A Lady's Visit To The Gold Diggings Of Australia In 1852-53 By Mrs Charles (Ellen) Clacy




















































































































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MONDAY, 23. - The wind high, and blowing right against us. Compelled to
remain at anchor, only too thankful to be - Page 8
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MONDAY, 23.

- The wind high, and blowing right against us.

Compelled to remain at anchor, only too thankful to be in such safe quarters.

TUESDAY, 24. - Got under weigh at half-past seven in the morning, and passed the wrecks of two vessels, whose captains had attempted to come in without a pilot, rather than wait for one - the increased number of vessels arriving, causing the pilots to be frequently all engaged. The bay, which is truly splendid, was crowded with shipping. In a few hours our anchor was lowered for the last time - boats were put off towards our ship from Liardet's Beach - we were lowered into the first that came alongside - a twenty minutes' pull to the landing-place - another minute, and we trod the golden shores of Victoria.

Chapter III.

STAY IN MELBOURNE

At last we are in Australia. Our feet feel strange as they tread upon TERRA FIRMA, and our SEA-LEGS (to use a sailor's phrase) are not so ready to leave us after a four months' service, as we should have anticipated; but it matters little, for we are in the colonies, walking with undignified, awkward gait, not on a fashionable promenade, but upon a little wooden pier.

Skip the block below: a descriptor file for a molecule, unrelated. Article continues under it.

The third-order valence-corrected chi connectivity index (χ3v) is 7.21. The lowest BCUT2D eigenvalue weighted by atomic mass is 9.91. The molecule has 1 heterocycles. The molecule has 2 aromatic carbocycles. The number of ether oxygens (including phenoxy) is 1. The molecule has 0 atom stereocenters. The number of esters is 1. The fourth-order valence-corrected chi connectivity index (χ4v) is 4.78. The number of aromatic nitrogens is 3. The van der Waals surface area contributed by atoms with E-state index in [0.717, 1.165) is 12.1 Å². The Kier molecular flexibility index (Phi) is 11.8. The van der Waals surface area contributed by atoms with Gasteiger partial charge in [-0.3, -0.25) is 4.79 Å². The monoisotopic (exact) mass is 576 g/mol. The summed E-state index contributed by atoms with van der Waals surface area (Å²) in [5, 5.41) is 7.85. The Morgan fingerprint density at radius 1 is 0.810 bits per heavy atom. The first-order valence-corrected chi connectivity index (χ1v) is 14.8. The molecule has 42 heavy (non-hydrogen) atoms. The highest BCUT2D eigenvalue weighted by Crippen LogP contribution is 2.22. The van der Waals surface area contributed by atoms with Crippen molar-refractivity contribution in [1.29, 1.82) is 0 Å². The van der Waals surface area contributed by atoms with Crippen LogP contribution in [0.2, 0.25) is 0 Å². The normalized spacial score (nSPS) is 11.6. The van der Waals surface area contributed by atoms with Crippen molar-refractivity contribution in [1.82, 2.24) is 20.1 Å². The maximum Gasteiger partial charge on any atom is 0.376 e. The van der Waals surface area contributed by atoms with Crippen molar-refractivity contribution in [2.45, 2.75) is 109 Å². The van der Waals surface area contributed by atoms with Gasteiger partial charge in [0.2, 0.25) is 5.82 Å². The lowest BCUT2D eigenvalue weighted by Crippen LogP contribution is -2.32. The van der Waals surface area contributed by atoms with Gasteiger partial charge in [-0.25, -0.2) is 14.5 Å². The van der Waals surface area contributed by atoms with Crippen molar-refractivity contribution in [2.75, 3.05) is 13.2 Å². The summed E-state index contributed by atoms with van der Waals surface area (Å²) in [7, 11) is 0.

The first sounds that greet our ears are the noisy tones of some watermen, who are loitering on the building of wooden logs and boards, which we, as do the good people of Victoria, dignify with the undeserved title of PIER. There they stand in their waterproof caps and skins - tolerably idle and exceedingly independent - with one eye on the look out for a fare, and the other cast longingly towards the open doors of Liardet's public-house, which is built a few yards from the landing-place, and alongside the main road to Melbourne.

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